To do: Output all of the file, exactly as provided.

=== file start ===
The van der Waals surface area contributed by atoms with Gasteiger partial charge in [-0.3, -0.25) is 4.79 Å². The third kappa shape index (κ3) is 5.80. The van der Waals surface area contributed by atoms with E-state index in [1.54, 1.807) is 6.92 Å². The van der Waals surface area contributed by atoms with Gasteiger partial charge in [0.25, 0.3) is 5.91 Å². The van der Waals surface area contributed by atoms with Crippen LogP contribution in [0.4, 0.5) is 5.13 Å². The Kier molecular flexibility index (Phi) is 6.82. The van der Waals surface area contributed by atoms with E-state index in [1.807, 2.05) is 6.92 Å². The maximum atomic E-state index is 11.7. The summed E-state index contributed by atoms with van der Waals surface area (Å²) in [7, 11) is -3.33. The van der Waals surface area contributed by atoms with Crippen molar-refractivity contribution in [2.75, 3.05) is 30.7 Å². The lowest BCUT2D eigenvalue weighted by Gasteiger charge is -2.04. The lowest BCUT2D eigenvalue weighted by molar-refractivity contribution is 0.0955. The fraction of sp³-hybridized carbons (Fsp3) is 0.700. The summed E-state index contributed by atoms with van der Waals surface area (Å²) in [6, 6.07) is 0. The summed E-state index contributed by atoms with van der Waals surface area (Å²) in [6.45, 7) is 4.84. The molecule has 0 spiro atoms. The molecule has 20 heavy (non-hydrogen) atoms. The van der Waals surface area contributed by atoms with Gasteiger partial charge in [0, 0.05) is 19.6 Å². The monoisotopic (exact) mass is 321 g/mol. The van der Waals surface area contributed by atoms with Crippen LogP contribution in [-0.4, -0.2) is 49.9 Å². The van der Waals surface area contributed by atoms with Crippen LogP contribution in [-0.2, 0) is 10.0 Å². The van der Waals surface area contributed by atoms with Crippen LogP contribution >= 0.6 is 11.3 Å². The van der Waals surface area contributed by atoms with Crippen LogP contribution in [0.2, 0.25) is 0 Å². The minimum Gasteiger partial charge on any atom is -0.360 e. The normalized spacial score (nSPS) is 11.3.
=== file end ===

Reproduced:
The van der Waals surface area contributed by atoms with Gasteiger partial charge in [-0.3, -0.25) is 4.79 Å². The third kappa shape index (κ3) is 5.80. The van der Waals surface area contributed by atoms with E-state index in [1.54, 1.807) is 6.92 Å². The van der Waals surface area contributed by atoms with Gasteiger partial charge in [0.25, 0.3) is 5.91 Å². The van der Waals surface area contributed by atoms with Crippen LogP contribution in [0.4, 0.5) is 5.13 Å². The Kier molecular flexibility index (Phi) is 6.82. The van der Waals surface area contributed by atoms with E-state index in [1.807, 2.05) is 6.92 Å². The maximum atomic E-state index is 11.7. The summed E-state index contributed by atoms with van der Waals surface area (Å²) in [7, 11) is -3.33. The van der Waals surface area contributed by atoms with Crippen molar-refractivity contribution in [2.75, 3.05) is 30.7 Å². The lowest BCUT2D eigenvalue weighted by Gasteiger charge is -2.04. The lowest BCUT2D eigenvalue weighted by molar-refractivity contribution is 0.0955. The fraction of sp³-hybridized carbons (Fsp3) is 0.700. The summed E-state index contributed by atoms with van der Waals surface area (Å²) in [6, 6.07) is 0. The summed E-state index contributed by atoms with van der Waals surface area (Å²) in [6.45, 7) is 4.84. The molecule has 0 spiro atoms. The molecule has 20 heavy (non-hydrogen) atoms. The van der Waals surface area contributed by atoms with Gasteiger partial charge in [0, 0.05) is 19.6 Å². The monoisotopic (exact) mass is 321 g/mol. The van der Waals surface area contributed by atoms with Crippen LogP contribution in [-0.4, -0.2) is 49.9 Å². The van der Waals surface area contributed by atoms with Crippen LogP contribution in [-0.2, 0) is 10.0 Å². The van der Waals surface area contributed by atoms with Crippen LogP contribution >= 0.6 is 11.3 Å². The van der Waals surface area contributed by atoms with Crippen LogP contribution in [0.2, 0.25) is 0 Å². The minimum Gasteiger partial charge on any atom is -0.360 e. The normalized spacial score (nSPS) is 11.3.